Lake: blame for boat crash equally shared’
A man accused of causing a fatal boat crash in Hamilton Harbour told a court yesterday he shared the blame with others.
Andrew Lake said the collision was the fault of three vessels, including the one carrying Mary McKee, who died as a result of the late-night collision.
The 27-year-old, on trial at the Supreme Court, added that the crash would have happened even if he had been travelling within the speed limit.
Jurors earlier heard Mr Lake tell the court that he was travelling at between 15 and 20 knots at the time of the crash — above the ten knots maximum speed allowed in the harbour — when he saw something in front of his boat.
Mr Lake said he swerved to the left and felt the impact of “another unknown object”.
In a police interview played to the court earlier, Mr Lake said he avoided hitting a small, red semi-rigid inflatable boat but struck a similar grey boat.
He told officers neither boat displayed navigation lights.
Cindy Clarke, for the prosecution, suggested to Mr Lake yesterday that he was “speeding at least 25 knots”.
He said: “Absolutely not.”
Ms Clarke asked: “But you agree that you were going at such a speed that you mounted that rib and flew over it?”
Mr Lake said that was “correct”.
Ms Clarke added: “It has always been your position that because the smaller grey rib wasn’t carrying lights, the collision was mostly their fault.”
Mr Lake said that it was “combined”.
Ms Clarke asked if Mr Lake believed the ratio would be 50:50.
He replied: “Between all the vessels, the red, grey and myself, it’s equally shared.”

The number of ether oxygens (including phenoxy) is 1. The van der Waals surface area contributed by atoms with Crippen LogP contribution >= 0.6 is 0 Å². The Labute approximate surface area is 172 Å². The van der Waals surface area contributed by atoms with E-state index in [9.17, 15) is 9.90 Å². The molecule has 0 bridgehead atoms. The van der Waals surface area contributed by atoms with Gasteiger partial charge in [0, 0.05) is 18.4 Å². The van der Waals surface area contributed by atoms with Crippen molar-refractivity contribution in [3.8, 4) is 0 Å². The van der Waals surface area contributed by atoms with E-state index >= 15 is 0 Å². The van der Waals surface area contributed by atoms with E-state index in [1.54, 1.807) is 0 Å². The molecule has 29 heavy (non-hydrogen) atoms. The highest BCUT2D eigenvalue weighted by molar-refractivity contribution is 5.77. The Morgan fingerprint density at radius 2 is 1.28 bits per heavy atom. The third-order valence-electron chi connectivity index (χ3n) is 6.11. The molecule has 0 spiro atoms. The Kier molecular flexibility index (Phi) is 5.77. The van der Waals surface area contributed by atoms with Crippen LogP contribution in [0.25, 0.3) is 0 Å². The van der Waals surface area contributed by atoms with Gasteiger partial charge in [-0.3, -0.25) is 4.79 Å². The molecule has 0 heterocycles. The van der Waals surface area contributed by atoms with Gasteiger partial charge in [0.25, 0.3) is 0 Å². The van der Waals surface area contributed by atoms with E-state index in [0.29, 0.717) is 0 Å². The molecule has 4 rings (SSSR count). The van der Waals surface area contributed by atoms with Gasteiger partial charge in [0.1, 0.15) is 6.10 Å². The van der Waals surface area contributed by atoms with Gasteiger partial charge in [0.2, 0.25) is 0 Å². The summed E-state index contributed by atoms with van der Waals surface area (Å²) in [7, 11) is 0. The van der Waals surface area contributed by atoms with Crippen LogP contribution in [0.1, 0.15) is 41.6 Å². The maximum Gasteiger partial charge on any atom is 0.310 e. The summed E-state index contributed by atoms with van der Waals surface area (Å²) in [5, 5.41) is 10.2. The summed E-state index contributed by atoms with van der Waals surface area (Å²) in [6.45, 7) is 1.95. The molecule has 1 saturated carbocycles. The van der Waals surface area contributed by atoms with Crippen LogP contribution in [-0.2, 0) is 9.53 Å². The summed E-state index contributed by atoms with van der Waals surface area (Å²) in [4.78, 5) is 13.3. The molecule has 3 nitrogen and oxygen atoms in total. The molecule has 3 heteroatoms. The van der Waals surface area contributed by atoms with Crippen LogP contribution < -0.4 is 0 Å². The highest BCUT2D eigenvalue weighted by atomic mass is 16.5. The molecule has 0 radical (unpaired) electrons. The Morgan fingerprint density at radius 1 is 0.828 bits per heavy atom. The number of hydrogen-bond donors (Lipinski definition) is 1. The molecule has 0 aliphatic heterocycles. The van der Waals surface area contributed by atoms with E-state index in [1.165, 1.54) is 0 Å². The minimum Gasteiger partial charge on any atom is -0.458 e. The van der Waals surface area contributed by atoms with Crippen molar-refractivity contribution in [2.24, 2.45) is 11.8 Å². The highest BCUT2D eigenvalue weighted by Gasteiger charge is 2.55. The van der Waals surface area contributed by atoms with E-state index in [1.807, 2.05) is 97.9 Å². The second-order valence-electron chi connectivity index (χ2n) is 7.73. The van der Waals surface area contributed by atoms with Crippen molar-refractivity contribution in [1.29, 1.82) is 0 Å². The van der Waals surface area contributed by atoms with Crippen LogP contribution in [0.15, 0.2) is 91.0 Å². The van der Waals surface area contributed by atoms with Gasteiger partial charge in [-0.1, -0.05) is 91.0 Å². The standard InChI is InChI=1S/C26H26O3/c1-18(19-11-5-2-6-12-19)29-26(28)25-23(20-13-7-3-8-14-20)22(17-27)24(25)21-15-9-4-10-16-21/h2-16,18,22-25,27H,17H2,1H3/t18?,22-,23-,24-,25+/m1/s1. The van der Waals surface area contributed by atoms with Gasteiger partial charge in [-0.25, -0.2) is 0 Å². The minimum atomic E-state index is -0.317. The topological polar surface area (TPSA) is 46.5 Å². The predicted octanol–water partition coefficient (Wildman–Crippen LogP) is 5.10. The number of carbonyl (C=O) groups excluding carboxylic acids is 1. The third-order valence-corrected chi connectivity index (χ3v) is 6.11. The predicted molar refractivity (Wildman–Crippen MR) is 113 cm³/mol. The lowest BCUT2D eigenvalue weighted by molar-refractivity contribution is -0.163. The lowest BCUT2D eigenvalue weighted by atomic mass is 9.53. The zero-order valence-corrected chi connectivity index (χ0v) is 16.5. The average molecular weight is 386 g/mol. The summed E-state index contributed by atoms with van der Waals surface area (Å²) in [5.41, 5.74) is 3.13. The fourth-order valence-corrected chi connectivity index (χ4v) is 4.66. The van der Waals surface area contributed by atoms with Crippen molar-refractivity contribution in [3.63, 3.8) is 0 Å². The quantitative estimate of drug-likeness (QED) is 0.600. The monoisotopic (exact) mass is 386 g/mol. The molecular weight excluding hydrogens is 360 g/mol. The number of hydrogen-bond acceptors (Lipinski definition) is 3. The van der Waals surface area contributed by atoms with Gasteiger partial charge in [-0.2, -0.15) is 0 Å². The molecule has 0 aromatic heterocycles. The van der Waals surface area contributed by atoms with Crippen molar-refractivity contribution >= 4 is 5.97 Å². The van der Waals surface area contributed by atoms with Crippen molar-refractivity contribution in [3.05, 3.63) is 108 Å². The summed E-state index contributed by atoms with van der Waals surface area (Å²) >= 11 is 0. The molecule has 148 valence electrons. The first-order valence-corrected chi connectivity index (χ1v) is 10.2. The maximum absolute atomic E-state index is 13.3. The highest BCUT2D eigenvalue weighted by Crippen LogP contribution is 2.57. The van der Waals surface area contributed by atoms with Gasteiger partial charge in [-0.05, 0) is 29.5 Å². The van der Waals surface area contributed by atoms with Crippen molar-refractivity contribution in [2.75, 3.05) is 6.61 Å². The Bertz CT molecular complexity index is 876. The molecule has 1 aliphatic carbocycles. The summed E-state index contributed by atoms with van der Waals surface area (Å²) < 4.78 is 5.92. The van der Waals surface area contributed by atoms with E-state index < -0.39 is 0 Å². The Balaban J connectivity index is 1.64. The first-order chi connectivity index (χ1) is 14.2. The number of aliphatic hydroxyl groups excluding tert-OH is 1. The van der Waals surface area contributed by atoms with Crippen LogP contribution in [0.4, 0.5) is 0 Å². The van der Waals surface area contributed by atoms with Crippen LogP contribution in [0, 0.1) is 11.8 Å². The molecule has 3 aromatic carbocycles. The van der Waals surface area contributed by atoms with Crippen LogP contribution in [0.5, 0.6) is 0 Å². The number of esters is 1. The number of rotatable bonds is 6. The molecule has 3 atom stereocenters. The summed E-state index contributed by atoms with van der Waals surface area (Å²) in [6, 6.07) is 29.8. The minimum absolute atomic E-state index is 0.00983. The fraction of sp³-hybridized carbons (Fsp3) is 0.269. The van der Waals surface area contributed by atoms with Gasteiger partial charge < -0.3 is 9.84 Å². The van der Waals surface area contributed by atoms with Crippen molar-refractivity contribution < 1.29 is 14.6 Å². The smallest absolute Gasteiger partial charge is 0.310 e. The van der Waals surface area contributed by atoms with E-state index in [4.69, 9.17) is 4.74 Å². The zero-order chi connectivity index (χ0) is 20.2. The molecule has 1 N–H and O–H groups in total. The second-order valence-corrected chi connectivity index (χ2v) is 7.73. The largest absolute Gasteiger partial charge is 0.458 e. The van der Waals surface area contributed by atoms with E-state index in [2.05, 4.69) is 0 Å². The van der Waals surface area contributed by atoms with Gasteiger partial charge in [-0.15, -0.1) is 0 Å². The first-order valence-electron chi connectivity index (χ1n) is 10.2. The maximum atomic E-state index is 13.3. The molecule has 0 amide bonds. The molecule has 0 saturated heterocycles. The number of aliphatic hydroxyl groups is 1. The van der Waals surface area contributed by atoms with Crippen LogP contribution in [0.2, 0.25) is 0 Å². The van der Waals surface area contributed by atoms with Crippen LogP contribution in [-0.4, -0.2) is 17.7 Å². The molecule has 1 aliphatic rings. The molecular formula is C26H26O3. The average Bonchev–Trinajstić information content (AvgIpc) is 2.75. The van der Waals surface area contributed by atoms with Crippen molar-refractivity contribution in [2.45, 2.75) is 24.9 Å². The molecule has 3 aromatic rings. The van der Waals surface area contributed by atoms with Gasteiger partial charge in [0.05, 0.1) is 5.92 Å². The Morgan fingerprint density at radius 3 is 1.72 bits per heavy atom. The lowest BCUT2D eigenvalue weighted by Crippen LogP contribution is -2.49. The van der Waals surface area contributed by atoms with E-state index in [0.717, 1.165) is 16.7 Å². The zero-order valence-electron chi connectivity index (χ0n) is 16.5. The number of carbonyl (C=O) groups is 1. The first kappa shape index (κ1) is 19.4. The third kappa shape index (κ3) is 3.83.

When the prosecutor asked — in reference to the grey boat — if he wanted the jury “to believe it was them more negligent than you”, Mr Lake said: “Equally so.”
In addition to the death of Ms McKee, 62, her husband Arthur suffered a fractured skull and yachtsman Charlie Watson suffered serious leg injuries in the crash, which happened at about 11pm on June 1 last year.
Mr Lake, from Southampton, denies a charge of manslaughter in connection with the crash.
The jury has also heard that he pleaded guilty to a charge of causing death by reckless driving in connection with the same incident at a Supreme Court hearing in April.
Ms Clarke suggested that if he had been travelling inside the speed limit the collision “may never have happened”.
She said: “I suggest that at worst, it would have been like bumper cars.”
Mr Lake replied: “No, my boat is over 1,000lbs, their rib is under 200 — it would be like a go-kart and a car having a collision, one will always end up on top of the other.”
The prosecutor asked if he maintained he did not think he “did anything dangerous that night”.
Mr Lake admitted: “In hindsight, it was reckless.”
But he said he did not agree it was “dangerous”.
Jurors also heard evidence from Alan Brooks, general manager of boat supply company PW Marine and a former Royal Navy captain who commanded ships. Mr Brooks told Jerome Lynch QC, Mr Lake’s defence counsel, that after the incident “quite suddenly a lot of people were coming in” who wanted to buy running lights for boats and the shop had sold out.
Mr Lynch asked Mr Brooks what the “cardinal rule” for piloting boats at night was.
Mr Brooks said: “See and be seen.”
He added: “It involves keeping a good look out. It involves having lights so that you can be seen yourself, so that you’re evident to another mariner.
“And when I say look out, it’s look out by every available means, primarily visually but also if you have electronic equipment such as radar you would use that as well.”
The trial continues.
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